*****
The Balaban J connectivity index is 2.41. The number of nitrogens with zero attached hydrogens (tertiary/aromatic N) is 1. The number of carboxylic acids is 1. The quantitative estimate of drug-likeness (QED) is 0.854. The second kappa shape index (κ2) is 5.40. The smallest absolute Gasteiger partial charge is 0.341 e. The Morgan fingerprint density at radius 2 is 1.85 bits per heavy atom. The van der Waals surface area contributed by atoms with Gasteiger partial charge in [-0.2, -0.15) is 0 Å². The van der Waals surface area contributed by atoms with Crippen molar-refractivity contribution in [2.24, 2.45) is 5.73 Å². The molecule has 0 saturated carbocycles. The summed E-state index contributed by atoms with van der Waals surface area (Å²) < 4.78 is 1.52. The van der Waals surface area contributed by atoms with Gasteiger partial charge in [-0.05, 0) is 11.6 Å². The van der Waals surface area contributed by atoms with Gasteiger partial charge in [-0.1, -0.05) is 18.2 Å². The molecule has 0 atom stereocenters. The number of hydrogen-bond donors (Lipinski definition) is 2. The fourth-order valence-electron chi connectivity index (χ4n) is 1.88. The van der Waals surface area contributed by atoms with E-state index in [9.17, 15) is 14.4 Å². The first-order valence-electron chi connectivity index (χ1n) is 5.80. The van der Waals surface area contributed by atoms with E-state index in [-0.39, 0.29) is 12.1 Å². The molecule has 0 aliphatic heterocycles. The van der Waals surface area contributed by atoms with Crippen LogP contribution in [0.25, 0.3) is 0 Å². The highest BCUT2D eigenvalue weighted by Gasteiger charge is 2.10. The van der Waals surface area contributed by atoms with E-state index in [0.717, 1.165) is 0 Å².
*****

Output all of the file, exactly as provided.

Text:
The Balaban J connectivity index is 2.41. The number of nitrogens with zero attached hydrogens (tertiary/aromatic N) is 1. The number of carboxylic acids is 1. The quantitative estimate of drug-likeness (QED) is 0.854. The second kappa shape index (κ2) is 5.40. The smallest absolute Gasteiger partial charge is 0.341 e. The Morgan fingerprint density at radius 2 is 1.85 bits per heavy atom. The van der Waals surface area contributed by atoms with Gasteiger partial charge in [-0.2, -0.15) is 0 Å². The van der Waals surface area contributed by atoms with Crippen molar-refractivity contribution in [2.24, 2.45) is 5.73 Å². The molecule has 0 saturated carbocycles. The summed E-state index contributed by atoms with van der Waals surface area (Å²) < 4.78 is 1.52. The van der Waals surface area contributed by atoms with Gasteiger partial charge in [-0.05, 0) is 11.6 Å². The van der Waals surface area contributed by atoms with Gasteiger partial charge in [-0.1, -0.05) is 18.2 Å². The molecule has 0 atom stereocenters. The number of hydrogen-bond donors (Lipinski definition) is 2. The fourth-order valence-electron chi connectivity index (χ4n) is 1.88. The van der Waals surface area contributed by atoms with E-state index in [9.17, 15) is 14.4 Å². The first-order valence-electron chi connectivity index (χ1n) is 5.80. The van der Waals surface area contributed by atoms with E-state index in [-0.39, 0.29) is 12.1 Å². The molecule has 0 aliphatic heterocycles. The van der Waals surface area contributed by atoms with Crippen LogP contribution in [0.25, 0.3) is 0 Å². The highest BCUT2D eigenvalue weighted by Gasteiger charge is 2.10. The van der Waals surface area contributed by atoms with E-state index in [0.717, 1.165) is 0 Å².